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Author Topic: Solar "power plant" built into a small trailer  (Read 939 times)
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« on: January 01, 2008, 02:42:45 PM »

Just saw this posting on the e-place and I thought it was pretty cool and wondered if anyone had seen or thought of doing something like this.  As many of us busnuts pull trailers, there's got to be many ways to adapt the idea.  This is not my listing and I have nothing to gain from it.  Just thought it was cool.

Here's the number: 170181755578

Here's the link: http://cgi.ebay.com/ebaymotors/THE-LITTLE-GREEN-MACHINE_W0QQitemZ170181755578QQihZ007QQcategoryZ50073QQssPageNameZWDVWQQrdZ1QQcmdZViewItem

Glenn Williams
Lansing, MI
1968 MCI 7 Ser. No. 7476 Unit No. 10056
4 speed Spicer
Tim Strommen
Electronics Geek
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Posts: 304


« Reply #1 on: January 01, 2008, 11:37:43 PM »

Hi Tenor (Glenn?),

   I think it's a good idea, especially if you do a lot of boondocking in open areas (not a lot of obstructions like trees blocking the sun).  I'm considering something similar for the bus, but I want tracking to improve the power output of the panel (there are several designs for low-cost/low-energy trackers available).  It doesn't look like the e-place listing "product" has any kind of physical mounting for the panels when deployed, and the electrical looks like something a kid threw together (or someone using a lot of pot Wink).

[Tangent] I'm currently attempting the design of a voltage regulator which should be able to control the alternator on the prime-mover, a DC generator plant, shore power, AND a solar array input - but I'm talking to a CV-Transmission manufacturer to see if I can get one alternator to run from two engines (less weight, fewer parts) - so the design might get simpler [/Tangent]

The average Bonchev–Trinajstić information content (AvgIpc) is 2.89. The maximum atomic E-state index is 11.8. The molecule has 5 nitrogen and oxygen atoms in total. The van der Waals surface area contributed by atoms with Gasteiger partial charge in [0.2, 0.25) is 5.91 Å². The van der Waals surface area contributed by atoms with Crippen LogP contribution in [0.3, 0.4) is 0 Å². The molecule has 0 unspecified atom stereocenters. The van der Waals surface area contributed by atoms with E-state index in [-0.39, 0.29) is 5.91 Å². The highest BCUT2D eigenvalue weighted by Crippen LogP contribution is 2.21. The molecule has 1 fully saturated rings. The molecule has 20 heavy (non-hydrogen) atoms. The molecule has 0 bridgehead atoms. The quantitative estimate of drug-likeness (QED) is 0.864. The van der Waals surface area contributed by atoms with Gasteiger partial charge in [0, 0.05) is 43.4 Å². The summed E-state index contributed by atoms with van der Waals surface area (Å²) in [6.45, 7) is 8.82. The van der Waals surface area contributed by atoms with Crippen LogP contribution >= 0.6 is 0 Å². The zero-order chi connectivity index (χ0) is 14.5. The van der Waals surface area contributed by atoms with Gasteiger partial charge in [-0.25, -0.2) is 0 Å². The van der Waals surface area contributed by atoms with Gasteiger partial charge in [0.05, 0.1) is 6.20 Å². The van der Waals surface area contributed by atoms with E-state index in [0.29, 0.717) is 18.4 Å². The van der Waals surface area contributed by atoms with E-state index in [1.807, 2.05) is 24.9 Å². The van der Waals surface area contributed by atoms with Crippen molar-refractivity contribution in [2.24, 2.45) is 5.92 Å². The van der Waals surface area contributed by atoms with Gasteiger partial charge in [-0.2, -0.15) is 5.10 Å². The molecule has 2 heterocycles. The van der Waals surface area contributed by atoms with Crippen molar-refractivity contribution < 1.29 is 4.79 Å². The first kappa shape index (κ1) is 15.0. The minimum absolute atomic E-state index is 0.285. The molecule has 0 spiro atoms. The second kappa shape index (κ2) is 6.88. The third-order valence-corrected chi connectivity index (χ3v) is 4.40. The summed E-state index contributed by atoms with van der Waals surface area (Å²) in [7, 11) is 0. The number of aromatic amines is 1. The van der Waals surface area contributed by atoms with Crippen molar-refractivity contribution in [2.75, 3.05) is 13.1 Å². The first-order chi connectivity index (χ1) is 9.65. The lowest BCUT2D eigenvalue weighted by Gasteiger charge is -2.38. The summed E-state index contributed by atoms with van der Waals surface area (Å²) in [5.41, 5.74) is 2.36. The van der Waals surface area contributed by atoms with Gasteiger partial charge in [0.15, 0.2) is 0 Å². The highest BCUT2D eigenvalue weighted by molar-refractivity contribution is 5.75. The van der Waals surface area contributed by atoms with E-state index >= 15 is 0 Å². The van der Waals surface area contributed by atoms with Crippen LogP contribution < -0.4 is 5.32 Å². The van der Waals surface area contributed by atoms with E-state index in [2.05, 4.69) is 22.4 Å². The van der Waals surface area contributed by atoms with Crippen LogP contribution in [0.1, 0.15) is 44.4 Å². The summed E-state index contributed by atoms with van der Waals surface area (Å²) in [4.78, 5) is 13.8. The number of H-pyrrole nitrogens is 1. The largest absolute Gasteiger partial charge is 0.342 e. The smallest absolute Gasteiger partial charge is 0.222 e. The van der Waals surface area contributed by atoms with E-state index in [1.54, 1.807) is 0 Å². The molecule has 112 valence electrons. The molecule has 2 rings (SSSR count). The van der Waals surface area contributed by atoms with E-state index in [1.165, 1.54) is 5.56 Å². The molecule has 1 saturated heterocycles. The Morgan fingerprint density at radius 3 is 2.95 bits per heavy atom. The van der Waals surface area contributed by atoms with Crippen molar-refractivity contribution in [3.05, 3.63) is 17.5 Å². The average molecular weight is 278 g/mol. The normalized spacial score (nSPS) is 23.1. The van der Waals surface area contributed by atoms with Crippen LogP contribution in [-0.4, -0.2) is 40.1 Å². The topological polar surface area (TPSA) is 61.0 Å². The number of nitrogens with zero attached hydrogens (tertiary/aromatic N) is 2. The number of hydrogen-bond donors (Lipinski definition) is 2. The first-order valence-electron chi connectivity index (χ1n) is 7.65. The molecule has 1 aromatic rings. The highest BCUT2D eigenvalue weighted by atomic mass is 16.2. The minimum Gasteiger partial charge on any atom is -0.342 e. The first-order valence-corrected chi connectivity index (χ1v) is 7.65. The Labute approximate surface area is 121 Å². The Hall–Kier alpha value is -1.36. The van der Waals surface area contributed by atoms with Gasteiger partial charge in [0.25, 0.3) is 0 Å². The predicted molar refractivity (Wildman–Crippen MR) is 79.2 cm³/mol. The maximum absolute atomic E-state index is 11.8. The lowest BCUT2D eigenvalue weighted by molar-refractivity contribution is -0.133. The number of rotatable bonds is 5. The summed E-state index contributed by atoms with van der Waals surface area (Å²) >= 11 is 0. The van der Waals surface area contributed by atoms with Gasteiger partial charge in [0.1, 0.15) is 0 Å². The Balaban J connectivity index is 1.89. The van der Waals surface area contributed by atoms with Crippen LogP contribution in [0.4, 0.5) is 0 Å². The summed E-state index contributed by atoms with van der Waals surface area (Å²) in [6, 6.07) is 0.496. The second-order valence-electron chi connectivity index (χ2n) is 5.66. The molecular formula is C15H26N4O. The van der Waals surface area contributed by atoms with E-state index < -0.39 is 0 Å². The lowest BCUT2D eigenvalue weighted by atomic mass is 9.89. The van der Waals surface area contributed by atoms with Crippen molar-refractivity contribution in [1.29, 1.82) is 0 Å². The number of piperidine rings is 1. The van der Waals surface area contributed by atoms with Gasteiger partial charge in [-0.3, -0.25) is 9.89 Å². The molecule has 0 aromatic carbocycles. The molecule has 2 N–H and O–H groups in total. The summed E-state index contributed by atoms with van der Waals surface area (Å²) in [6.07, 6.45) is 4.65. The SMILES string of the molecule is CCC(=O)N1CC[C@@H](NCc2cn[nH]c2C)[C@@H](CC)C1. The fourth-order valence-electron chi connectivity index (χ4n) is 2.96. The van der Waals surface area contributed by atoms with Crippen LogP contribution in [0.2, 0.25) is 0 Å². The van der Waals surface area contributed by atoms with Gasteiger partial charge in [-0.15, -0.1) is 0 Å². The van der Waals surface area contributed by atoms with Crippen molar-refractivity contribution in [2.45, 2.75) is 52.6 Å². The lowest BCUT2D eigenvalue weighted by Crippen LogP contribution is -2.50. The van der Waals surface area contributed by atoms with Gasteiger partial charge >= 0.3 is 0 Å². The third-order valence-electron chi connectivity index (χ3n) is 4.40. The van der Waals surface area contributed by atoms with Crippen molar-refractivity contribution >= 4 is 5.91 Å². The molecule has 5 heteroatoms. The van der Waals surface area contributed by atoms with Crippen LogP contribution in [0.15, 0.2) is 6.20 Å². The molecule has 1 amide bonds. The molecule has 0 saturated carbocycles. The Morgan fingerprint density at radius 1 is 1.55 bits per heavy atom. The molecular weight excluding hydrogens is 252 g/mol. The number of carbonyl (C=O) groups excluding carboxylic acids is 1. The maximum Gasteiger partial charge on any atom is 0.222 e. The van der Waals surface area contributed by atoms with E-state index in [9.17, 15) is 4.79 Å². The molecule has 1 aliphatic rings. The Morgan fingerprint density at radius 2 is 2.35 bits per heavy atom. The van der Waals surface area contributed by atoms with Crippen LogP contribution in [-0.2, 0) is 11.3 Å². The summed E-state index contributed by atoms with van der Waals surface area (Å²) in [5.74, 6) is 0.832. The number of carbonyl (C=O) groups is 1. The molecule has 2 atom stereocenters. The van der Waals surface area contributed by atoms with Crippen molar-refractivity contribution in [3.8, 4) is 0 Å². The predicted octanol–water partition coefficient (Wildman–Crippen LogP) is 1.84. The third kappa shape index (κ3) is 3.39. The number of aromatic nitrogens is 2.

I would like to have two arrays which I can "deploy" from an in-roof storage hold (to keep it stream-lined when moving). A 3-Degree-Of-Freedom platform (up/down - pitch and roll) should be enough to point the panels where they need to go - I can piggyback the serial GPS line to get Longitude/Latitude, time, and date - and use a cheap digital compass to know where to point them.

Personally, I'd avoid pulling another set of batteries in a trailer - but a High-Voltage or high current trailer to Bus tie would be good so that you can use the roof area for solar power.



Fremont, CA
1984 Gillig Phantom 40/102
DD 6V92TA (MUI, 275HP) - Allison HT740
Conversion Progress: 10% (9-years invested, 30 to go Smiley)
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